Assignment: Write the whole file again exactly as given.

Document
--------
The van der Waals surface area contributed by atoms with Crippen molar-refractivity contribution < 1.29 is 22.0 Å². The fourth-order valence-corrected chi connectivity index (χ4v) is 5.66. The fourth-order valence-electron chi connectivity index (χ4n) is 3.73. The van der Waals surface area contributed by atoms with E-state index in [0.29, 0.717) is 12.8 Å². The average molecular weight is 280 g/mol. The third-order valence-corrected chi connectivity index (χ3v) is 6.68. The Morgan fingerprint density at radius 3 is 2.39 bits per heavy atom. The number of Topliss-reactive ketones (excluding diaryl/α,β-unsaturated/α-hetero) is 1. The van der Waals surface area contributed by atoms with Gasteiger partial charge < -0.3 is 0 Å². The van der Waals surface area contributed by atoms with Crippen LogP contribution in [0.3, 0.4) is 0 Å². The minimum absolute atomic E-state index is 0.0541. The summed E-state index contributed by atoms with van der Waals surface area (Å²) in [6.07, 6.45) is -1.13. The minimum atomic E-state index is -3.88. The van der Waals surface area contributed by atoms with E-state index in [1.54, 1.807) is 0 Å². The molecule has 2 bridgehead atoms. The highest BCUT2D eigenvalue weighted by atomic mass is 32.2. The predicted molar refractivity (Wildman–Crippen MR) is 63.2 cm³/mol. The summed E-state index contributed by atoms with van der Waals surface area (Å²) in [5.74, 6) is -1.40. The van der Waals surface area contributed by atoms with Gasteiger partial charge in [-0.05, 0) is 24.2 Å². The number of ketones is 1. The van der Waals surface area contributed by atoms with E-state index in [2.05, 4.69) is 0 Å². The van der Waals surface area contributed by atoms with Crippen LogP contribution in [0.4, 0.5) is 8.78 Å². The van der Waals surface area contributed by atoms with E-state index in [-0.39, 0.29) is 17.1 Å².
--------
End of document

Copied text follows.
The van der Waals surface area contributed by atoms with Crippen molar-refractivity contribution < 1.29 is 22.0 Å². The fourth-order valence-corrected chi connectivity index (χ4v) is 5.66. The fourth-order valence-electron chi connectivity index (χ4n) is 3.73. The van der Waals surface area contributed by atoms with E-state index in [0.29, 0.717) is 12.8 Å². The average molecular weight is 280 g/mol. The third-order valence-corrected chi connectivity index (χ3v) is 6.68. The Morgan fingerprint density at radius 3 is 2.39 bits per heavy atom. The number of Topliss-reactive ketones (excluding diaryl/α,β-unsaturated/α-hetero) is 1. The van der Waals surface area contributed by atoms with Gasteiger partial charge < -0.3 is 0 Å². The van der Waals surface area contributed by atoms with Crippen LogP contribution in [0.3, 0.4) is 0 Å². The minimum absolute atomic E-state index is 0.0541. The summed E-state index contributed by atoms with van der Waals surface area (Å²) in [6.07, 6.45) is -1.13. The minimum atomic E-state index is -3.88. The van der Waals surface area contributed by atoms with E-state index in [1.54, 1.807) is 0 Å². The molecule has 2 bridgehead atoms. The highest BCUT2D eigenvalue weighted by atomic mass is 32.2. The predicted molar refractivity (Wildman–Crippen MR) is 63.2 cm³/mol. The summed E-state index contributed by atoms with van der Waals surface area (Å²) in [5.74, 6) is -1.40. The van der Waals surface area contributed by atoms with Gasteiger partial charge in [-0.05, 0) is 24.2 Å². The number of ketones is 1. The van der Waals surface area contributed by atoms with E-state index in [2.05, 4.69) is 0 Å². The van der Waals surface area contributed by atoms with Crippen LogP contribution in [0.4, 0.5) is 8.78 Å². The van der Waals surface area contributed by atoms with E-state index in [-0.39, 0.29) is 17.1 Å².